The Judge Who Holds Key to Future of Media

Federal Judge Richard Leon is not a household name, but he is one of the most powerful men in Washington. As senior judge of the U.S. District Court for the District of Columbia, Leon’s past decisions have altered the fate of some of America’s biggest companies, and his upcoming decision holds the key to the future of the media industry itself.

Leon made history in 2011 by approving the $38 billion Comcast-NBCU merger, positioning the new company as the largest cable and broadcast entity in the U.S. More importantly, his ruling established a hard-to-overlook legal precedent, which has influenced antitrust law and competition policy ever since.

Today, Judge Leon presides over yet another ground-breaking case with similar themes: United States v. AT&T and Time Warner. A mega merger valued at $108.7 billion, the deal seeks to marry a major content distributor (AT&T) with a leading video content producer (Time Warner). Beyond the litigants, the media and communications sector anxiously await the judge’s ruling, and with good reason.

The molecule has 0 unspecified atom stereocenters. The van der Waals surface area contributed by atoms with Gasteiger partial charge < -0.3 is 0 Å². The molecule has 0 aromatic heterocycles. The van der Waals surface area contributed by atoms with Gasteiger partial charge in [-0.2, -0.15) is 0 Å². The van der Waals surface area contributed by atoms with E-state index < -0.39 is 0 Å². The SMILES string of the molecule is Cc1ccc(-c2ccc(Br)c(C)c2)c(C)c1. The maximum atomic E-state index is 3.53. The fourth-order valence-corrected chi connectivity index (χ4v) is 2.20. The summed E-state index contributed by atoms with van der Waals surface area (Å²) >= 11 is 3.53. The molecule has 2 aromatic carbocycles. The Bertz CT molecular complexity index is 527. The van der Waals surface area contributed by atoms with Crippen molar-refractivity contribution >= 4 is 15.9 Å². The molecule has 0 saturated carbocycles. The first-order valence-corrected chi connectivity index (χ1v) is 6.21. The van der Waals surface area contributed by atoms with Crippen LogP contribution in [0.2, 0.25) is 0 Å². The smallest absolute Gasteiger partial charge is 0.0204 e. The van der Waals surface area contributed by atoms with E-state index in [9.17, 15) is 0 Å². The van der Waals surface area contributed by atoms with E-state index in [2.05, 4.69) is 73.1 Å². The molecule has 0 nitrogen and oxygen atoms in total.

First, the case marks the first time since the Carter administration (1977) that the U.S. Department of Justice has sued to block a vertical merger (i.e., between two companies that do not compete)…..

Continue reading “The Judge Who Holds Key to Future of Media”

Net Neutrality: How Did We Get Here and Where Are We Going?

It’s hard to imagine an issue in today’s media/telecom policy universe that has sparked more controversy or inspired more passion than the innocuous-sounding Net Neutrality. How could such a seemingly simple concept – that Internet access should be open to everyone and that services should be provided on a neutral basis without discrimination by type, price, speed, or quality – create such a firestorm?

One need look no further than the cover of this edition of Inside the FCC for the answer, or at least a major clue: “The Pros and Cons of Internet Regulation.” Many advocates of Net Neutrality believe this goal can’t be achieved without the regulatory hand of government exerting its grip on the Internet – and the more forcefully, the better. In contrast, other advocates of Net Neutrality believe it is a goal best achieved through the workings of the marketplace, and point to the successful operation of the Internet for years prior to any regulation.

Continue reading “Net Neutrality: How Did We Get Here and Where Are We Going?”